The education program in Dibeen focuses on the importance of forest protection, as forests do not exceed 1% of Jordan’s entire land area. The program also highlights the necessity for establishing the reserve, which is due to Dibeen Forest’s location and its representation of the southeastern most edge of natural Aleppo pine forests. In Dibeen, students follow educational trails that offer interactive learning opportunities along the way, which encourage them to investigate the forest as researchers.
Students learn of the different threats facing the reserve, such as soil erosion, which leads to tree falls and is caused by forest fires, woodcutting, and excessive tourism. Young visitors are also taught about peat moss, the layer of decomposed leaves, tree branches, and remnants that lays beneath trees and its importance to the forest’s biodiversity.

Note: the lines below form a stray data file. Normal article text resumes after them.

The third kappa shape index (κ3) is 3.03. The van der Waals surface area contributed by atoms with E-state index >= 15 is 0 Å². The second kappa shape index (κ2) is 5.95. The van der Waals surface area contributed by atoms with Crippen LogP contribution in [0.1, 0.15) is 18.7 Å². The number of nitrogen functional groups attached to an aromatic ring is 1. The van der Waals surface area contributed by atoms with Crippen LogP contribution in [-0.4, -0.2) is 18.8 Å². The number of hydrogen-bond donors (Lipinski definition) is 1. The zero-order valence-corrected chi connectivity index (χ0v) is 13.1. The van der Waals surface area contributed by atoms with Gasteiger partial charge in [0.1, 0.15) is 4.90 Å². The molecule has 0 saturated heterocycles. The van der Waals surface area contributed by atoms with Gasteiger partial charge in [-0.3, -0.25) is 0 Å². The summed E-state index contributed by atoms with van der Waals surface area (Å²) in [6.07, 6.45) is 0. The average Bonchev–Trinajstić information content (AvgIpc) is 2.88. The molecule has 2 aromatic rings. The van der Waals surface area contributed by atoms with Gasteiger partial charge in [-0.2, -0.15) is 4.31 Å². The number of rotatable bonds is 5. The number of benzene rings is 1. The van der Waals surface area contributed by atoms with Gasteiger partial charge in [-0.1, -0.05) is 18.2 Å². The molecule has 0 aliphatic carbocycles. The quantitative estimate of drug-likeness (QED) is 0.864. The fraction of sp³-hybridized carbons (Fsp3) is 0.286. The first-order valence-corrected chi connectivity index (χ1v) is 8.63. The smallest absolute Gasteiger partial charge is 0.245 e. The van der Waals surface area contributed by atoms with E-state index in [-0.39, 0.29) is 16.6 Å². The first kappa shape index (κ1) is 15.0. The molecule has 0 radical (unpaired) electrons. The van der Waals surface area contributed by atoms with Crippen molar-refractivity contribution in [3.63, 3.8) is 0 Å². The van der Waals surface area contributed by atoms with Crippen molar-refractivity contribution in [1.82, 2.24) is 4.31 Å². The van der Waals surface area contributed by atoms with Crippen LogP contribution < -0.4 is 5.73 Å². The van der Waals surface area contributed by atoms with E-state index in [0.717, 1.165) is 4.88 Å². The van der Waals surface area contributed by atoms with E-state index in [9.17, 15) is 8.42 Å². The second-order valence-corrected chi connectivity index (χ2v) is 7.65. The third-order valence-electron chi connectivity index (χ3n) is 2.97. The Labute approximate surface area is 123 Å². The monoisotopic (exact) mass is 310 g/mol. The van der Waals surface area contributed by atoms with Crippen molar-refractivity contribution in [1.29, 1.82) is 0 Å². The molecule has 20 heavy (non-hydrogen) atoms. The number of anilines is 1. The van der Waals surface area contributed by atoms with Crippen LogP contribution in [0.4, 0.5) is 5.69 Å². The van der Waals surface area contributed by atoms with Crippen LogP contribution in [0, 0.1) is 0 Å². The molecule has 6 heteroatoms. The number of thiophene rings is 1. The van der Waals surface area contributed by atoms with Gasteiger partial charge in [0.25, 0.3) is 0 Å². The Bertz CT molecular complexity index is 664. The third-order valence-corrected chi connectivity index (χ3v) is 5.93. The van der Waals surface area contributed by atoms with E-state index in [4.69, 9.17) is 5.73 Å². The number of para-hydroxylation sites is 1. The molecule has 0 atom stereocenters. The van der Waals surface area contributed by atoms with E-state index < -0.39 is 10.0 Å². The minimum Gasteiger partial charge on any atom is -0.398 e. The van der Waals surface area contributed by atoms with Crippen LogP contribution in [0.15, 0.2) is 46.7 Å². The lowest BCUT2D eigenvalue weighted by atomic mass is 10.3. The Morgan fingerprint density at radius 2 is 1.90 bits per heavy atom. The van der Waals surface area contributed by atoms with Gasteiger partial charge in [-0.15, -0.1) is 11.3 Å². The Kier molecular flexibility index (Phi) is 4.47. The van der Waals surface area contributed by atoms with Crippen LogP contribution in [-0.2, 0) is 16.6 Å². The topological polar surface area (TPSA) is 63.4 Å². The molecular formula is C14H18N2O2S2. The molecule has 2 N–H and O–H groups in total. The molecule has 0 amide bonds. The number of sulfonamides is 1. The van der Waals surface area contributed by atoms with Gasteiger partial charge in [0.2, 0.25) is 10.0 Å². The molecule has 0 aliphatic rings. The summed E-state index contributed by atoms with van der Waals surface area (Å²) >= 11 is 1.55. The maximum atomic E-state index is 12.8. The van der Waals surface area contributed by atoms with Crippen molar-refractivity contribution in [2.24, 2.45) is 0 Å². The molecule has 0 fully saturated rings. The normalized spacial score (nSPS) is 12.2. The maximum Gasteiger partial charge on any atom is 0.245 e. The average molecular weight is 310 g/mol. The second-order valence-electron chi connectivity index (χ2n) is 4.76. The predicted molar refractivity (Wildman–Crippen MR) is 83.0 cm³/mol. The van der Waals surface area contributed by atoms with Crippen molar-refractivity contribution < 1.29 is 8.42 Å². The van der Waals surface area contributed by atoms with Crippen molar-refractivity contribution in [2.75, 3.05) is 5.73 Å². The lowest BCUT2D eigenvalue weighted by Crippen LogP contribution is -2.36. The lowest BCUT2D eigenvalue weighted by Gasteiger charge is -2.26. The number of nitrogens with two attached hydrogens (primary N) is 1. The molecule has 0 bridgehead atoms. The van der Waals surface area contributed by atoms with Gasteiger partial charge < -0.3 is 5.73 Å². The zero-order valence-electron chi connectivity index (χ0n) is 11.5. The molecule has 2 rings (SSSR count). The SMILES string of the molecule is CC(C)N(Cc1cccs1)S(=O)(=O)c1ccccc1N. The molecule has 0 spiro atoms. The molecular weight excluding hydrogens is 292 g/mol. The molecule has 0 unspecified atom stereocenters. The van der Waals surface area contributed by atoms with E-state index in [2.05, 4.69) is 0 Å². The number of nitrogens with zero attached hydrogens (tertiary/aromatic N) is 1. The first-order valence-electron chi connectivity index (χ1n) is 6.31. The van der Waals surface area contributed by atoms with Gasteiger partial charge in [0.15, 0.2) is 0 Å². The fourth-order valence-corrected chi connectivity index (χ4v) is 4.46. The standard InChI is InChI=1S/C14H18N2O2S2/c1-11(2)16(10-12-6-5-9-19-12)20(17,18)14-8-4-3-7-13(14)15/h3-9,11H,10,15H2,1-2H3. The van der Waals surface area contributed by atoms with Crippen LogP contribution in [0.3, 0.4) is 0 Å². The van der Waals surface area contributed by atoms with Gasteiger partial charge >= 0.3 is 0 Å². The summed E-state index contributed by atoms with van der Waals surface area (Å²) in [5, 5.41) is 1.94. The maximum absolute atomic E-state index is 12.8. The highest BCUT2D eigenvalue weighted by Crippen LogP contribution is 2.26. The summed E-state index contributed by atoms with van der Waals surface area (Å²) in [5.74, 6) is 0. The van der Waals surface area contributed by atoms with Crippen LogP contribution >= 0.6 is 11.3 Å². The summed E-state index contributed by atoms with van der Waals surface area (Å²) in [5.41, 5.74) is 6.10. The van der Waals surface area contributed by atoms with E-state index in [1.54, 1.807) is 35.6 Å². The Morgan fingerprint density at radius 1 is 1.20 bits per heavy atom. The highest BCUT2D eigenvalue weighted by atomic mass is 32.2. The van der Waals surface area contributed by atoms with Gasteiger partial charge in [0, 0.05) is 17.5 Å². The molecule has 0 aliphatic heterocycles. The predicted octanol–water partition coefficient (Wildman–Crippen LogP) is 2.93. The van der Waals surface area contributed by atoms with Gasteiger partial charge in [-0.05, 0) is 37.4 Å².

While in the field, students are also taught to read tree rings to learn the history of the forest, while studying different bio-indicators that denote the health of the forest. As the home of the endangered Persian squirrel, in Dibeen Forest Reserve students learn the relationship between the Persian squirrel and the Aleppo pine tree, and how the presence of one reflects the health of the other.
Through the use of a Forest Education Kit, these young researchers are able to run experiments on the forest, such as soil fertility tests, physical soil texture tests, and chemical soil tests, soil color classification, soil temperature and pH. Students are encouraged to compare results of these experiments to learn the difference between areas with pit moss and areas without, tying their results with the forest ability to renew itself and its conservation status.
The program dwells on concepts that are currently present in the national curricula, offering age appropriate material and activities. The reserve also offers a series of interactive games that enable students to understand environmental concepts in a clear and exciting manner.